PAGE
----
#Previous question #Index of C++ Questions #Next question

While writing big programs involving several programmers, things are likely to go out of hand if proper control is not exercised over visibility of these names.

//mylib.h
char fun()
void display();
class CMath{...};
//somelib.h
class CMath{...};
void display();
If both these header files are included in a program, there would be a clash between the two CMath classes. A solution would be to create long names which have lesser chances of clashing but the programmers are required to type these long names. But C++ provides a better solution through a keyword named namespace. C++ provides a single global name spaces. The global name space can be sub-divided into more manageable pieces using name space feature in C++.
//mylib.h
namespace myheader
{
char fun()
void display();
class CMath{...};
}
//somelib.h
namespace somelib
{
class CMath{...};
void display();
}
The class names will not clash as they become mylib::CMath and somelib::CMath respectively. Same thing would happen to the function names.

You have viewed 1 page out of 62. Your C++ learning is 0.00% complete. Login to check your learning progress.

 Vote 0

Similar topics related to this section

object-oriented, C vs C++, C++ vs Java, encapsulation, constructor, overloaded constructor, destructor, destructor overloaded, copy constructor, copy constructor, deep copy, deep copy vs shallow copy, singleton, default access modifier, default access modifier, default access modifier, abstraction, THIS pointer, static function, THIS pointer, a static function, scope resolution operator, inline function, private vs protected, const function, polymorphism, operator overloading, function overloading, overriding, prefix vs postfix, friend class, friend function, sizeof class with virtual, vfptr and vftable, vfptr and vftable using C, early binding and late binding, inheritance, virtual function call from a constructor/destructor, virtual destructor, virtual base class, virtual base class, exception, stack unwinding, exception handling, try-catch block, namespace, mutable variable and const function, mutable keyword, explicit, access a member function, object slicing, ctor sequence of constructor, dtor sequence of destructor, virtual destructor, print the type, dynamic casting, static casting, dynamic and static casting, const casting, reinterpret casting, static and reinterpret casting, template class, template vs macro,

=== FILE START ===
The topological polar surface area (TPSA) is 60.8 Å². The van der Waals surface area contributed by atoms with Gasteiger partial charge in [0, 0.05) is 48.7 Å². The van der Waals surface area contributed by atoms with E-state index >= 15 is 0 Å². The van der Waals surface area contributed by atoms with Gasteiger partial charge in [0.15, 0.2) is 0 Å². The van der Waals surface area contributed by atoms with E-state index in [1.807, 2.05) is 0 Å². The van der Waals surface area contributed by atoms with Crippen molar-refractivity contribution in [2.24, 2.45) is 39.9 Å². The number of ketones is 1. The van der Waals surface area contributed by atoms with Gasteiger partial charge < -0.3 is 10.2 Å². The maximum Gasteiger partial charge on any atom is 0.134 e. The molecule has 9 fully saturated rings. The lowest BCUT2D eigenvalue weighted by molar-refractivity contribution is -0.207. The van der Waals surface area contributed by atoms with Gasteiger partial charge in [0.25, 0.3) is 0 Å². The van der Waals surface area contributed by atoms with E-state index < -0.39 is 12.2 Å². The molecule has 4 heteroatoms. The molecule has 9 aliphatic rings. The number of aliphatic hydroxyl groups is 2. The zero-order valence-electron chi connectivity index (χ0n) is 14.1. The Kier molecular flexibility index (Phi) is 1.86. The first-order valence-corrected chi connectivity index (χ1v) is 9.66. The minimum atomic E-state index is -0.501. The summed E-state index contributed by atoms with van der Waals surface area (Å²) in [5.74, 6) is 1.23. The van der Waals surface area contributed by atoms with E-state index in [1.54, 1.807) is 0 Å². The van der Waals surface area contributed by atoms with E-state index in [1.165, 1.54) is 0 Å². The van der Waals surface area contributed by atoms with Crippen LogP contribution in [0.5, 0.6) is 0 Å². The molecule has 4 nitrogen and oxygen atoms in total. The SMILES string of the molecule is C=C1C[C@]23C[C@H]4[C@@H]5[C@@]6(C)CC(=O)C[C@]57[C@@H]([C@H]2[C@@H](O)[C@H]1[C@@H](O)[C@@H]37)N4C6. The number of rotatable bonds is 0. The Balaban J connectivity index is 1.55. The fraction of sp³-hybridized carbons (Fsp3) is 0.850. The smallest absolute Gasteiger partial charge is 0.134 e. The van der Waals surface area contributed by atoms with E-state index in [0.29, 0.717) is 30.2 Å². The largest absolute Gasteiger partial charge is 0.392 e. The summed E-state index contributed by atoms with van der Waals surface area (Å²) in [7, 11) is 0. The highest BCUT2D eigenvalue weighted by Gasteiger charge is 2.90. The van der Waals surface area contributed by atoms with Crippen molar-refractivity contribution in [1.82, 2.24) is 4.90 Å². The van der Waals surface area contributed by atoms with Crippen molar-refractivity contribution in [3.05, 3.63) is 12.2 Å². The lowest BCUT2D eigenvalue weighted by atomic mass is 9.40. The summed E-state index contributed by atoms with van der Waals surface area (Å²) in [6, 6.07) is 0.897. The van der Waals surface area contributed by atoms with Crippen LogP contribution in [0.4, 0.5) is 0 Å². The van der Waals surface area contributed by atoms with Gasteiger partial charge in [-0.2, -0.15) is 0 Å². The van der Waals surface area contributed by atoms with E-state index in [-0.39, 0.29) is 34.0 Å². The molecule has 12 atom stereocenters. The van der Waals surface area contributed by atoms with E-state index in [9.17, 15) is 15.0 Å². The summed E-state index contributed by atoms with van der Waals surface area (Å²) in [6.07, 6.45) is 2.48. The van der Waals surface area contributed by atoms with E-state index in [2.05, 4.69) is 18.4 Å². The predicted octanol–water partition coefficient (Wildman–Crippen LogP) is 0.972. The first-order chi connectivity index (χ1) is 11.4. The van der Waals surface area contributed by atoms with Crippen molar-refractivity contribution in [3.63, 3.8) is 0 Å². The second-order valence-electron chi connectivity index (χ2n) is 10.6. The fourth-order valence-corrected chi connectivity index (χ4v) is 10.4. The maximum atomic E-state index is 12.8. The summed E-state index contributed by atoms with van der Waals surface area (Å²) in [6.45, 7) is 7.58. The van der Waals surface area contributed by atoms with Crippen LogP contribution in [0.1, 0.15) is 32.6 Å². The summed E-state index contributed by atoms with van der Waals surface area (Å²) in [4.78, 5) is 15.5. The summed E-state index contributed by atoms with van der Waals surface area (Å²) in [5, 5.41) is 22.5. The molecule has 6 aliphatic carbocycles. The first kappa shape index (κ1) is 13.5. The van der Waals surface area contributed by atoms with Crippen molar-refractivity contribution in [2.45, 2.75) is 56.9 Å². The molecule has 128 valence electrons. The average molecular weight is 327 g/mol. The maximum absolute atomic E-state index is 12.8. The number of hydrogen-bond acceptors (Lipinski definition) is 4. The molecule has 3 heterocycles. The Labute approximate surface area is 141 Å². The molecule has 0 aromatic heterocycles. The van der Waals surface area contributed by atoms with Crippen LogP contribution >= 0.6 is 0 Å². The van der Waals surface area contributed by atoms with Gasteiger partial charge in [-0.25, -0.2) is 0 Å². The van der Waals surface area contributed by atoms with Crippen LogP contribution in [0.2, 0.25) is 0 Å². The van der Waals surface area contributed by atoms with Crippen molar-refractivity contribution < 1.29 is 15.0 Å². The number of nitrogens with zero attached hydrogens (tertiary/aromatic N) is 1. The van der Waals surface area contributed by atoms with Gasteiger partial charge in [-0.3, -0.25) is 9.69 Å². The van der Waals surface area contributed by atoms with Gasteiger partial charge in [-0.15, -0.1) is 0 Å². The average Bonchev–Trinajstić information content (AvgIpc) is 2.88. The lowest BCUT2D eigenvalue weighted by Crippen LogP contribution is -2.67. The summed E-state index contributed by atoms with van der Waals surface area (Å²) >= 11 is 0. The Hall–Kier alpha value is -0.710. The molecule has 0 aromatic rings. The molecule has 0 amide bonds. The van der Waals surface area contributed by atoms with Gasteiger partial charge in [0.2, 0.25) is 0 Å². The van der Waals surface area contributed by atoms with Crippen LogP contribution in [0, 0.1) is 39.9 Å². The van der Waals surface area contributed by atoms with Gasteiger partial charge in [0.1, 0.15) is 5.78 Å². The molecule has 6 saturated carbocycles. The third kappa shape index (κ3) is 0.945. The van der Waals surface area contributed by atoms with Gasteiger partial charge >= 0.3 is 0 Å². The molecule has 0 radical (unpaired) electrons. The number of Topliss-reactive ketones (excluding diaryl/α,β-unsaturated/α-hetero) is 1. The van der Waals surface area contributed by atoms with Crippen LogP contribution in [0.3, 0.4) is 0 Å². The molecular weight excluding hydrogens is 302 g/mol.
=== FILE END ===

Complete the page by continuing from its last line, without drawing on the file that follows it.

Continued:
#Object-Oriented Programming in C++ (4th Edition)
#Programming: Principles and Practice Using C++ (2nd Edition)
#The C++ Programming Language, 4th Edition
#Professional C++ Paperback by Nicholas A.Solter, Scott J.Kleper
#Effective Modern C++: 42 Specific Ways to Improve Your Use of C++11 and C++14